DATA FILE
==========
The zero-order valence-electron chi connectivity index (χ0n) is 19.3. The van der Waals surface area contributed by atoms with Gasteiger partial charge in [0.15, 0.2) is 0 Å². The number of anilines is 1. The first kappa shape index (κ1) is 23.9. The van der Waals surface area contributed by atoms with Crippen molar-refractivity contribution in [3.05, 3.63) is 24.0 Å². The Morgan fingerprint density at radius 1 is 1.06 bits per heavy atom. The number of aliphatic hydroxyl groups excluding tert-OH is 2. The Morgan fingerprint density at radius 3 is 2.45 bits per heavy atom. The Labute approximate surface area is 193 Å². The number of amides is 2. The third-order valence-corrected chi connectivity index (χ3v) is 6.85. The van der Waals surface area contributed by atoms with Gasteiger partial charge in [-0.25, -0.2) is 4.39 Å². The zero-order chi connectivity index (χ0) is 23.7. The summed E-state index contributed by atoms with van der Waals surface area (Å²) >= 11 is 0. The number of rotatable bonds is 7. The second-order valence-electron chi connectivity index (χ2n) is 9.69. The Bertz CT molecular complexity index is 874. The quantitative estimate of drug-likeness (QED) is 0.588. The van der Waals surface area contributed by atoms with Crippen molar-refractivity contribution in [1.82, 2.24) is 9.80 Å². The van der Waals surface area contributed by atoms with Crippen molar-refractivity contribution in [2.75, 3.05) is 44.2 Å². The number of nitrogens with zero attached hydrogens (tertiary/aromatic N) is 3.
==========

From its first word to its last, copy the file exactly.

The zero-order valence-electron chi connectivity index (χ0n) is 19.3. The van der Waals surface area contributed by atoms with Gasteiger partial charge in [0.15, 0.2) is 0 Å². The number of anilines is 1. The first kappa shape index (κ1) is 23.9. The van der Waals surface area contributed by atoms with Crippen molar-refractivity contribution in [3.05, 3.63) is 24.0 Å². The Morgan fingerprint density at radius 1 is 1.06 bits per heavy atom. The number of aliphatic hydroxyl groups excluding tert-OH is 2. The Morgan fingerprint density at radius 3 is 2.45 bits per heavy atom. The Labute approximate surface area is 193 Å². The number of amides is 2. The third-order valence-corrected chi connectivity index (χ3v) is 6.85. The van der Waals surface area contributed by atoms with Gasteiger partial charge in [-0.25, -0.2) is 4.39 Å². The zero-order chi connectivity index (χ0) is 23.7. The summed E-state index contributed by atoms with van der Waals surface area (Å²) >= 11 is 0. The number of rotatable bonds is 7. The second-order valence-electron chi connectivity index (χ2n) is 9.69. The Bertz CT molecular complexity index is 874. The quantitative estimate of drug-likeness (QED) is 0.588. The van der Waals surface area contributed by atoms with Crippen molar-refractivity contribution in [1.82, 2.24) is 9.80 Å². The van der Waals surface area contributed by atoms with Crippen molar-refractivity contribution in [2.75, 3.05) is 44.2 Å². The number of nitrogens with zero attached hydrogens (tertiary/aromatic N) is 3.